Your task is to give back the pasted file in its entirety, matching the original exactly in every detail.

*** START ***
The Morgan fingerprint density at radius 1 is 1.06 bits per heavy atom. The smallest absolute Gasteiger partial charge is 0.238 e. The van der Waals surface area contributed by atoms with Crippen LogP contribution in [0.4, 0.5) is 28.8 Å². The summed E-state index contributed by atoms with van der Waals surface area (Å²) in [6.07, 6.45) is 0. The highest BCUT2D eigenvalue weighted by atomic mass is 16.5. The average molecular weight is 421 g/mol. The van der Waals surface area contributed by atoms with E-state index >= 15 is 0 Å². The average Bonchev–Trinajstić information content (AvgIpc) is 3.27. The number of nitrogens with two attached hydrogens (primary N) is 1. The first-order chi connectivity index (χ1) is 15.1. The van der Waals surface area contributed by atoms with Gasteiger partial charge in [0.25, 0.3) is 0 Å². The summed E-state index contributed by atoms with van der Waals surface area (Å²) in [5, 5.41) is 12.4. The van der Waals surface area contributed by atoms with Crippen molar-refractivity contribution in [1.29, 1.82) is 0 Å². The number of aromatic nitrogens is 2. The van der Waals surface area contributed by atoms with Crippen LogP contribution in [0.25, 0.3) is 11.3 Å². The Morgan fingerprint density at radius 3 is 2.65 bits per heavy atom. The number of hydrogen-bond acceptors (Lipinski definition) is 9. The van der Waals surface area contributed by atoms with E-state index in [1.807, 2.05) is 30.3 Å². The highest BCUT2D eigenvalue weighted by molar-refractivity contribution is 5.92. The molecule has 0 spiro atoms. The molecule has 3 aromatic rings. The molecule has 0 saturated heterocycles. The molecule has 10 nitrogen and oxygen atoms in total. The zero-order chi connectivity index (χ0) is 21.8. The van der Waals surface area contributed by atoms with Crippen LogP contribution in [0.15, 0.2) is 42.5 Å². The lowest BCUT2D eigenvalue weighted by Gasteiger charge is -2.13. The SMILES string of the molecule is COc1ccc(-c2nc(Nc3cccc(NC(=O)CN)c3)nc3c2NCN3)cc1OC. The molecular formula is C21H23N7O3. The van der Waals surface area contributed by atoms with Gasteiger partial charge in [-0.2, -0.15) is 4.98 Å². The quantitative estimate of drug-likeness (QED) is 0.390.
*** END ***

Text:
The Morgan fingerprint density at radius 1 is 1.06 bits per heavy atom. The smallest absolute Gasteiger partial charge is 0.238 e. The van der Waals surface area contributed by atoms with Crippen LogP contribution in [0.4, 0.5) is 28.8 Å². The summed E-state index contributed by atoms with van der Waals surface area (Å²) in [6.07, 6.45) is 0. The highest BCUT2D eigenvalue weighted by atomic mass is 16.5. The average molecular weight is 421 g/mol. The van der Waals surface area contributed by atoms with E-state index >= 15 is 0 Å². The average Bonchev–Trinajstić information content (AvgIpc) is 3.27. The number of nitrogens with two attached hydrogens (primary N) is 1. The first-order chi connectivity index (χ1) is 15.1. The van der Waals surface area contributed by atoms with Gasteiger partial charge in [0.25, 0.3) is 0 Å². The summed E-state index contributed by atoms with van der Waals surface area (Å²) in [5, 5.41) is 12.4. The van der Waals surface area contributed by atoms with Crippen molar-refractivity contribution in [1.29, 1.82) is 0 Å². The number of aromatic nitrogens is 2. The van der Waals surface area contributed by atoms with Crippen LogP contribution in [0.25, 0.3) is 11.3 Å². The Morgan fingerprint density at radius 3 is 2.65 bits per heavy atom. The number of hydrogen-bond acceptors (Lipinski definition) is 9. The van der Waals surface area contributed by atoms with E-state index in [1.807, 2.05) is 30.3 Å². The highest BCUT2D eigenvalue weighted by molar-refractivity contribution is 5.92. The molecule has 0 spiro atoms. The molecule has 3 aromatic rings. The molecule has 0 saturated heterocycles. The molecule has 10 nitrogen and oxygen atoms in total. The zero-order chi connectivity index (χ0) is 21.8. The van der Waals surface area contributed by atoms with Crippen LogP contribution in [0.15, 0.2) is 42.5 Å². The lowest BCUT2D eigenvalue weighted by Gasteiger charge is -2.13. The SMILES string of the molecule is COc1ccc(-c2nc(Nc3cccc(NC(=O)CN)c3)nc3c2NCN3)cc1OC. The molecular formula is C21H23N7O3. The van der Waals surface area contributed by atoms with Gasteiger partial charge in [-0.2, -0.15) is 4.98 Å². The quantitative estimate of drug-likeness (QED) is 0.390.